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Life 3.0

Being Human in the Age of Artificial Intelligence

By Max Tegmark
13-minute read
Audio available
Life 3.0: Being Human in the Age of Artificial Intelligence by Max Tegmark

Life 3.0 (2017) is a tour through the current questions, ideas and research involved in the emerging field of artificial intelligence. Author Max Tegmark provides us a glimpse into the future, sketching out the possible scenarios that might transpire on earth. Humans might fuse with machines; we might bend machines to our will or, terrifyingly, intelligent machines could take over.

  • Artificial intelligence enthusiasts and physicists
  • Future gazers and philosophers
  • Nerds, geeks and science fiction fans

Max Tegmark is a professor of physics at MIT. He is president of the Future of Life Institute and has featured in various science documentaries. Tegmark is also the author of Our Mathematical Universe.

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Life 3.0

Being Human in the Age of Artificial Intelligence

By Max Tegmark
  • Read in 13 minutes
  • Audio & text available
  • Contains 8 key ideas
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Life 3.0: Being Human in the Age of Artificial Intelligence by Max Tegmark
Synopsis

Life 3.0 (2017) is a tour through the current questions, ideas and research involved in the emerging field of artificial intelligence. Author Max Tegmark provides us a glimpse into the future, sketching out the possible scenarios that might transpire on earth. Humans might fuse with machines; we might bend machines to our will or, terrifyingly, intelligent machines could take over.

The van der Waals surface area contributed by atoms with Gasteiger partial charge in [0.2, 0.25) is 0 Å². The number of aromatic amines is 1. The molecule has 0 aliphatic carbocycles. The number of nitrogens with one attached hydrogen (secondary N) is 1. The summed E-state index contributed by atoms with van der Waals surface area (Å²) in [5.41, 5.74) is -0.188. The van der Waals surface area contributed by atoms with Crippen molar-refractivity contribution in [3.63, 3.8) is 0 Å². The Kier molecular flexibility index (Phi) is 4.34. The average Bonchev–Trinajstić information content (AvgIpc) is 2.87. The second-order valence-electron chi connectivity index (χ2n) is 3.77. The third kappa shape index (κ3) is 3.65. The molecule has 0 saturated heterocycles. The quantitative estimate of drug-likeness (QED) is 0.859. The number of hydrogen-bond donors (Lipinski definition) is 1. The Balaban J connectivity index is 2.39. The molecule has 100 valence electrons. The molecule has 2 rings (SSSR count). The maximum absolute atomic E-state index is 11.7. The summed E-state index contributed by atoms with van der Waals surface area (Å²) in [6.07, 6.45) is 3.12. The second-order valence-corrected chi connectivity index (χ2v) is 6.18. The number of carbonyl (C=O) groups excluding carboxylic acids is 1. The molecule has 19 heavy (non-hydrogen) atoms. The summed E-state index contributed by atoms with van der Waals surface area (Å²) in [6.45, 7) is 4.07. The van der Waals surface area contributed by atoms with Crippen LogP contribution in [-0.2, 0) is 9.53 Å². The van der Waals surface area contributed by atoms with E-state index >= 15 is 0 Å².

Key idea 1 of 8

AI could represent the future of life, but it’s a controversial subject.

The story of how life emerged on earth is well known. Some 13.8 billion years ago, the Big Bang brought our universe into being. Then, about four billion years ago, atoms on earth arranged themselves in such a way that they could maintain and replicate themselves. Life had arisen.

As the author posits, life can be classified into three categories according to levels of sophistication.

The first stage of life, Life 1.0, is simply biological.

Consider a bacterium. Every aspect of its behavior is coded into its DNA. It's impossible for it to learn or change its behavior over its lifetime. The closest it comes to learning or improvement is evolution, but that takes many generations.

The second stage is cultural, Life 2.0.

Humans are included here. Just like the bacterium, our “hardware” or bodies have evolved. But unlike simpler life-forms, we can acquire new knowledge during our lifetimes. Take learning a language. We can adapt and redesign ideas that we might call our “software.” And we make decisions using this knowledge.

The final stage is the theoretical Life 3.0, a form of technological life capable of designing both its hardware and software. Although such life doesn’t yet exist on earth, the emergence of non-biological intelligence in the form of AI technologies may soon change this.

Those who hold opinions about AI can be classified by how they feel about the emerging field’s effect on humanity.

First up are the digital utopians. They believe that artificial life is a natural and desirable next step in evolution.

Second, there are the techno-skeptics. As the name suggests, they don’t believe that artificial life will have an impact anytime soon.

Finally, there’s the beneficial AI movement. These people aren’t sold on the idea that AI will necessarily bring benefits to humans. They therefore advocate that AI research be specifically directed toward possible universally positive outcomes.

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